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Picasso. 'Guernica' Modernism and Avant-garde movements The turn of the century brought new winds of modernity. The aesthetic sensibility of the time was marked by a different, freer attitude towards art and life.

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Madrigal de las Altas Torres

  • Madrigal de las Altas Torres © Turespaña

    Madrigal de las Altas Torres © Turespaña

  
Madrigal de las Altas Torres
Ávila, Castile-Leon
Ávila

A locality with an illustrious past, cradle of Queen Isabel the Catholic and the old residence of the Court. Its walled premises have the Property of Cultural Interest designation.

It preserves one of the few examples of medieval walls in the Mudejar style in the whole country. The parts that can be seen –which mix the Romanesque, primitive Gothic and Mudejar styles– date back to the 13th and 14th centuries, although many of them have been reconstructed. The original premises, in the shape of an irregular oval, had a 2,300 metre perimeter and an internal area of 390,400 square metres, statistics equalling those of the famous walls of Avilla.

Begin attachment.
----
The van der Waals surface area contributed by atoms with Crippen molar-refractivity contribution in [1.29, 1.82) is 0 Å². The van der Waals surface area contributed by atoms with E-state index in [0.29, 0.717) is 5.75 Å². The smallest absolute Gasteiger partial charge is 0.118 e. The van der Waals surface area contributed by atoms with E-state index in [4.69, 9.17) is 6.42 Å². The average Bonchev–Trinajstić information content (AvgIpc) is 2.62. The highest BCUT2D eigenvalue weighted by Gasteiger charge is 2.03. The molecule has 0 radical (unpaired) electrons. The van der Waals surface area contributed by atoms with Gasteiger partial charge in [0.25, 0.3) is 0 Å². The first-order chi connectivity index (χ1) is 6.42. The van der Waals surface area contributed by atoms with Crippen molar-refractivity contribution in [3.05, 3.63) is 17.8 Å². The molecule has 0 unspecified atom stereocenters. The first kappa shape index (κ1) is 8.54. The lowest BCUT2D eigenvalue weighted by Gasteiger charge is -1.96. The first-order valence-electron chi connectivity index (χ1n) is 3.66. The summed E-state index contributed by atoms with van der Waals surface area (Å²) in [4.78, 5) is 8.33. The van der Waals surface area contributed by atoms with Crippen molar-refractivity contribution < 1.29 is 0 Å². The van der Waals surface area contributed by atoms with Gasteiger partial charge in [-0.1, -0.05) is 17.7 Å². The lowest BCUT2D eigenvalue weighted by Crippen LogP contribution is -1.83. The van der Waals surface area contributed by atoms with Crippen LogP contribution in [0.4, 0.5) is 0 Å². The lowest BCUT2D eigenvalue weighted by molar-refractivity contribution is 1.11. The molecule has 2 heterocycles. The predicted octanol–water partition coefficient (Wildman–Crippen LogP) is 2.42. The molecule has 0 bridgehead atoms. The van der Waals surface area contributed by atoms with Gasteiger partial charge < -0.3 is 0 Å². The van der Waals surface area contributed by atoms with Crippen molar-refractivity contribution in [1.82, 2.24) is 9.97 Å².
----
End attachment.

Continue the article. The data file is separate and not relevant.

Its average thickness of 1.5 metres was reinforced using exterior eaves and a moat. Mud, stone and bricks were the materials used to build it. Today, 23 of the 60 to 80 original towers are preserved –square or pentagonal–, various wall panels and four doors: Arévalo, Medina, Peñaranda and Cantalapiedra. The last is the most interesting: a pointed arch flanked by two separate towers of different heights, the taller pentagonal and the lower square.

It is essential to visit the Palace of Juan II, which was transformed into the Nuestra Señora de Gracia Monastery. In the palace you can access various buildings, such as the Court Chambers or the alcove where Queen Isabel the Catholic was burnt in 1451. Other points of interest include the San Nicolas de Bari Church, where the tallest tower in the whole province stands out, 75 metres high; and the Santa María del Castillo Church or the Royal Hospital, from 1443, which houses a museum of Mexican crafts.

 

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